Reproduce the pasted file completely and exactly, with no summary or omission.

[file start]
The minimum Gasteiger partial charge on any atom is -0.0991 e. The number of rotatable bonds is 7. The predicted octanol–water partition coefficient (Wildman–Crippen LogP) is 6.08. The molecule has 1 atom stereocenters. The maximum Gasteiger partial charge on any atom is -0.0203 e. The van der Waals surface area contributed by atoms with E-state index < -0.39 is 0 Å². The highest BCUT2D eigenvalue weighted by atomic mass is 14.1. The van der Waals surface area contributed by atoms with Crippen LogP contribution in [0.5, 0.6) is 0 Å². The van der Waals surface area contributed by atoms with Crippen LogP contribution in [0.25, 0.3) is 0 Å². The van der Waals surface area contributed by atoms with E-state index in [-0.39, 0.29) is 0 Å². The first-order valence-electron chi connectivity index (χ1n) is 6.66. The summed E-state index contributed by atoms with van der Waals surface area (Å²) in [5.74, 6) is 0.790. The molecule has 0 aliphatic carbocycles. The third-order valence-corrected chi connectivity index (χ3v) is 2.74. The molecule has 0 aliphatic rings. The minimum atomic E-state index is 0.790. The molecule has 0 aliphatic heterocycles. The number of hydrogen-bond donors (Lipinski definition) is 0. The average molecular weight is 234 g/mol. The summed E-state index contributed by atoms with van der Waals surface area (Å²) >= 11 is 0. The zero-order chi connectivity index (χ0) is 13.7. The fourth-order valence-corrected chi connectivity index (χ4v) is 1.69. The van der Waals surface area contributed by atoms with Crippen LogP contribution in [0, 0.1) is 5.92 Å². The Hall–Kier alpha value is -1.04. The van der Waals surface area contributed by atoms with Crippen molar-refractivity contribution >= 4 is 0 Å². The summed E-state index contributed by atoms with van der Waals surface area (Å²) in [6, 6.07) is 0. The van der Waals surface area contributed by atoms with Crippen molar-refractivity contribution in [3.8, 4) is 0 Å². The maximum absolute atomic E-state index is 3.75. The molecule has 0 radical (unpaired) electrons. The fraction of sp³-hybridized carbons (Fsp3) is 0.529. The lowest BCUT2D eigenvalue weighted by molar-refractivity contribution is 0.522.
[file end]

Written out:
The minimum Gasteiger partial charge on any atom is -0.0991 e. The number of rotatable bonds is 7. The predicted octanol–water partition coefficient (Wildman–Crippen LogP) is 6.08. The molecule has 1 atom stereocenters. The maximum Gasteiger partial charge on any atom is -0.0203 e. The van der Waals surface area contributed by atoms with E-state index < -0.39 is 0 Å². The highest BCUT2D eigenvalue weighted by atomic mass is 14.1. The van der Waals surface area contributed by atoms with Crippen LogP contribution in [0.5, 0.6) is 0 Å². The van der Waals surface area contributed by atoms with Crippen LogP contribution in [0.25, 0.3) is 0 Å². The van der Waals surface area contributed by atoms with E-state index in [-0.39, 0.29) is 0 Å². The first-order valence-electron chi connectivity index (χ1n) is 6.66. The summed E-state index contributed by atoms with van der Waals surface area (Å²) in [5.74, 6) is 0.790. The molecule has 0 aliphatic carbocycles. The third-order valence-corrected chi connectivity index (χ3v) is 2.74. The molecule has 0 aliphatic rings. The minimum atomic E-state index is 0.790. The molecule has 0 aliphatic heterocycles. The number of hydrogen-bond donors (Lipinski definition) is 0. The average molecular weight is 234 g/mol. The summed E-state index contributed by atoms with van der Waals surface area (Å²) >= 11 is 0. The zero-order chi connectivity index (χ0) is 13.7. The fourth-order valence-corrected chi connectivity index (χ4v) is 1.69. The van der Waals surface area contributed by atoms with Crippen LogP contribution in [0, 0.1) is 5.92 Å². The Hall–Kier alpha value is -1.04. The van der Waals surface area contributed by atoms with Crippen molar-refractivity contribution >= 4 is 0 Å². The summed E-state index contributed by atoms with van der Waals surface area (Å²) in [6, 6.07) is 0. The van der Waals surface area contributed by atoms with Crippen molar-refractivity contribution in [3.8, 4) is 0 Å². The maximum absolute atomic E-state index is 3.75. The molecule has 0 radical (unpaired) electrons. The fraction of sp³-hybridized carbons (Fsp3) is 0.529. The lowest BCUT2D eigenvalue weighted by molar-refractivity contribution is 0.522.